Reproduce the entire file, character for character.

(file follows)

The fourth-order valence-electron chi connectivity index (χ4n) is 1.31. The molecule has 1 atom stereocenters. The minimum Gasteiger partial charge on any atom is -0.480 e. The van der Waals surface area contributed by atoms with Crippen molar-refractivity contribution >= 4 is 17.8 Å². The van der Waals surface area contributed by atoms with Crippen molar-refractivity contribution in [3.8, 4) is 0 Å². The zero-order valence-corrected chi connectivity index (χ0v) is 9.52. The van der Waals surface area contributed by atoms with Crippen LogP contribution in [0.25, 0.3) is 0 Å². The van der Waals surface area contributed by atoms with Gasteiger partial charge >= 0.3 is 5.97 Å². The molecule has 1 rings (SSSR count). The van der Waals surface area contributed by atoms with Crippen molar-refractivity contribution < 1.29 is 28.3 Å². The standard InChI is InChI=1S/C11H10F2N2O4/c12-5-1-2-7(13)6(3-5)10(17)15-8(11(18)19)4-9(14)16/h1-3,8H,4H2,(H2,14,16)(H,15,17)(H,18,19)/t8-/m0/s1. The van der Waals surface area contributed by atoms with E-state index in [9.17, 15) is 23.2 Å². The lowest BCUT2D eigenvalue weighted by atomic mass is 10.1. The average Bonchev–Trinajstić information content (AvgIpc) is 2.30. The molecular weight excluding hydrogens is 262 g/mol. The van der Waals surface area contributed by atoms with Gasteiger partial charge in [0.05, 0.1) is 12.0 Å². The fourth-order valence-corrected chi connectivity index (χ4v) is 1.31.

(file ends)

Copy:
The fourth-order valence-electron chi connectivity index (χ4n) is 1.31. The molecule has 1 atom stereocenters. The minimum Gasteiger partial charge on any atom is -0.480 e. The van der Waals surface area contributed by atoms with Crippen molar-refractivity contribution >= 4 is 17.8 Å². The van der Waals surface area contributed by atoms with Crippen molar-refractivity contribution in [3.8, 4) is 0 Å². The zero-order valence-corrected chi connectivity index (χ0v) is 9.52. The van der Waals surface area contributed by atoms with Crippen LogP contribution in [0.25, 0.3) is 0 Å². The van der Waals surface area contributed by atoms with Gasteiger partial charge >= 0.3 is 5.97 Å². The molecule has 1 rings (SSSR count). The van der Waals surface area contributed by atoms with Crippen molar-refractivity contribution < 1.29 is 28.3 Å². The standard InChI is InChI=1S/C11H10F2N2O4/c12-5-1-2-7(13)6(3-5)10(17)15-8(11(18)19)4-9(14)16/h1-3,8H,4H2,(H2,14,16)(H,15,17)(H,18,19)/t8-/m0/s1. The van der Waals surface area contributed by atoms with E-state index in [9.17, 15) is 23.2 Å². The lowest BCUT2D eigenvalue weighted by atomic mass is 10.1. The average Bonchev–Trinajstić information content (AvgIpc) is 2.30. The molecular weight excluding hydrogens is 262 g/mol. The van der Waals surface area contributed by atoms with Gasteiger partial charge in [0.05, 0.1) is 12.0 Å². The fourth-order valence-corrected chi connectivity index (χ4v) is 1.31.